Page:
Let’s separate man-made religious law from holy text. In the Church, canonical law are rules made by ecclesiastical authority, or Church leadership, for the governance of the flock.
It shouldn’t be confused with the Bible. Messianic religions, of which there are two – Islam and Christianity – are guilty of grave historical wrongs.
Established and recognised religions, including some of the largest – Christianity, Islam, Buddhism, Confucianism, Taoism, Hinduism, African religions, and Judaism – involve both individual conscience, belief, and community identity. By and large, public authorities in democracies generally permit religions to establish their own internal rules.
But not all internal religious rules are godly, ethical or even moral. The same is true of religious practices throughout history. Some have been abominable. Others are clearly discriminatory. Today, I focus on two new progressive practices the Catholic Church needs to accept – the ordination of women and marriage of priests.
Recently, the synod of Amazon bishops voted – in a meeting with Pope Francis in Vatican City – to allow married men to become priests. The Amazon plea was largely driven by pragmatic logic. The shortage of priests in the Amazon is so acute that many faithful Catholics go for years without attending mass or receiving the Eucharist. The cure to the problem is hiding in plain sight – allow priests to marry and the shortage vanishes. To his credit, Pope Francis, as he has done throughout his papacy, seemed to signal an opening in special cases. Despite stiff conservative opposition to allowing priests to marry, Pope Francis urged “openness to new ways”. He could rule on the issue by year’s end. Given the politics and dynamics in the Church, it’s doubtful that Pope Francis will go beyond a marginal relaxation of the rules requiring celibacy. But to be clear, celibacy isn’t required by the Bible, or any scripture, although the Apostle Paul recommended it in the First Letter to the Corinthians.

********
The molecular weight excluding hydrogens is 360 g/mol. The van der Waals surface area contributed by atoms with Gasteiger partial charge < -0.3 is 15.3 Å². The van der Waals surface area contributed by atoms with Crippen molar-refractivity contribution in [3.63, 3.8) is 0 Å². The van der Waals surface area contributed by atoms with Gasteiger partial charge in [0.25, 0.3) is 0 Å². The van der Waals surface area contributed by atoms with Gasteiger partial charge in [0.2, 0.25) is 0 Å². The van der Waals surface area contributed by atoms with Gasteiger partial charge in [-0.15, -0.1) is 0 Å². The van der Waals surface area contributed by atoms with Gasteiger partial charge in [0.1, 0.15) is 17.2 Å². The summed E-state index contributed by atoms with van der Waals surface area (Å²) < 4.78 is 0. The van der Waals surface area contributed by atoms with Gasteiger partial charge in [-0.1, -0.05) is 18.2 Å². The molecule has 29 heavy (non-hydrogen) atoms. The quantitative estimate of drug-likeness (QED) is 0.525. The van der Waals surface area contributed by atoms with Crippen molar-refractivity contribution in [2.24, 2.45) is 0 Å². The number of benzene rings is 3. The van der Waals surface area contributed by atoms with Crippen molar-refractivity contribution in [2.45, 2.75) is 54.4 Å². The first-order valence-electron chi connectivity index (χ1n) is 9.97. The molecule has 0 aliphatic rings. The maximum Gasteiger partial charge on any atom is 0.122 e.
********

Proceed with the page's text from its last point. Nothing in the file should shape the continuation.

Rather, celibacy is a millennia-old practice that has usually, but not always, been adhered to. For example, many of the Apostles of Jesus were married, although he was reportedly celibate himself. St Peter himself, the first Pope, was married. In fact, in Matthew 8:14 and Luke 4:38-40, Jesus healed his mother-in-law. Only in 304 AD does there appear the first written, but rarely enforced, requirement of celibacy for priests.
It was only in the 11th century that Pope Gregory VII issued in the medieval period of the Latin Rite of the Catholic Church an ironclad decree requiring all priests to be celibate and unmarried. From that point forward every bishop has been expected to strictly enforce the rule. The rule stuck and is now the norm in the Catholic Church.